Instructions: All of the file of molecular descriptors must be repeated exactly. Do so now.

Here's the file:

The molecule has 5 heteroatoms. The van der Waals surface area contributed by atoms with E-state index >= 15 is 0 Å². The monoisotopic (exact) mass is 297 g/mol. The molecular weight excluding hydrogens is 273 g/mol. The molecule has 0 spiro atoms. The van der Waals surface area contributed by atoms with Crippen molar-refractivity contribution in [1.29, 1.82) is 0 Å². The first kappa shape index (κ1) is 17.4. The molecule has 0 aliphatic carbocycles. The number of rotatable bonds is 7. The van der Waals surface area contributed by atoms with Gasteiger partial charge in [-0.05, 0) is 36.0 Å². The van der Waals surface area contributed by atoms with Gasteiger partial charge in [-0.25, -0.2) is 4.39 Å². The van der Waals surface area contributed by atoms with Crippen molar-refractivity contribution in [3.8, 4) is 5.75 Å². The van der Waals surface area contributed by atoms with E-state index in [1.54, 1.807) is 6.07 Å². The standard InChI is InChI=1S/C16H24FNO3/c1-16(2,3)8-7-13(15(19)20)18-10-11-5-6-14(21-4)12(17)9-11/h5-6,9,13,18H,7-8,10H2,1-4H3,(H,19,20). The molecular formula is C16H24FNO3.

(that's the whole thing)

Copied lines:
The molecule has 5 heteroatoms. The van der Waals surface area contributed by atoms with E-state index >= 15 is 0 Å². The monoisotopic (exact) mass is 297 g/mol. The molecular weight excluding hydrogens is 273 g/mol. The molecule has 0 spiro atoms. The van der Waals surface area contributed by atoms with Crippen molar-refractivity contribution in [1.29, 1.82) is 0 Å². The first kappa shape index (κ1) is 17.4. The molecule has 0 aliphatic carbocycles. The number of rotatable bonds is 7. The van der Waals surface area contributed by atoms with Gasteiger partial charge in [-0.05, 0) is 36.0 Å². The van der Waals surface area contributed by atoms with Gasteiger partial charge in [-0.25, -0.2) is 4.39 Å². The van der Waals surface area contributed by atoms with Crippen molar-refractivity contribution in [3.8, 4) is 5.75 Å². The van der Waals surface area contributed by atoms with E-state index in [1.54, 1.807) is 6.07 Å². The standard InChI is InChI=1S/C16H24FNO3/c1-16(2,3)8-7-13(15(19)20)18-10-11-5-6-14(21-4)12(17)9-11/h5-6,9,13,18H,7-8,10H2,1-4H3,(H,19,20). The molecular formula is C16H24FNO3.